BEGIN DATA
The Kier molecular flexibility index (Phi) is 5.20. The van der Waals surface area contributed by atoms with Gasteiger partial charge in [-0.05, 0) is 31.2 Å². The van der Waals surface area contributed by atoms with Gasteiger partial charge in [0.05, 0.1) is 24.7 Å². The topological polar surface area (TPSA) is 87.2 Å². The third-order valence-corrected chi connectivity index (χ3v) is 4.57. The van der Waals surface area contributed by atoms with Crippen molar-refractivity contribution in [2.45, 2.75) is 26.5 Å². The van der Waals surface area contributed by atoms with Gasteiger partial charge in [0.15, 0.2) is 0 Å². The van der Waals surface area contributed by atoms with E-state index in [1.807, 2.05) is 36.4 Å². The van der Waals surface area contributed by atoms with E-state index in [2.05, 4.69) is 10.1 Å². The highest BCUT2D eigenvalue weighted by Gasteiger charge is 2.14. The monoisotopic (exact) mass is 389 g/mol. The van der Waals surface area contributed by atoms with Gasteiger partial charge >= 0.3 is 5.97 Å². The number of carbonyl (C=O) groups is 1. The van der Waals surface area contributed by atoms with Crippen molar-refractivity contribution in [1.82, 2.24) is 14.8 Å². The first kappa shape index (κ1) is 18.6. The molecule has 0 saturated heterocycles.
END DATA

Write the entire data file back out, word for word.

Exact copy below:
The Kier molecular flexibility index (Phi) is 5.20. The van der Waals surface area contributed by atoms with Gasteiger partial charge in [-0.05, 0) is 31.2 Å². The van der Waals surface area contributed by atoms with Gasteiger partial charge in [0.05, 0.1) is 24.7 Å². The topological polar surface area (TPSA) is 87.2 Å². The third-order valence-corrected chi connectivity index (χ3v) is 4.57. The van der Waals surface area contributed by atoms with Crippen molar-refractivity contribution in [2.45, 2.75) is 26.5 Å². The van der Waals surface area contributed by atoms with Gasteiger partial charge in [0.15, 0.2) is 0 Å². The van der Waals surface area contributed by atoms with E-state index in [1.807, 2.05) is 36.4 Å². The van der Waals surface area contributed by atoms with E-state index in [2.05, 4.69) is 10.1 Å². The highest BCUT2D eigenvalue weighted by Gasteiger charge is 2.14. The monoisotopic (exact) mass is 389 g/mol. The van der Waals surface area contributed by atoms with Gasteiger partial charge >= 0.3 is 5.97 Å². The number of carbonyl (C=O) groups is 1. The van der Waals surface area contributed by atoms with Crippen molar-refractivity contribution in [1.82, 2.24) is 14.8 Å². The first kappa shape index (κ1) is 18.6. The molecule has 0 saturated heterocycles.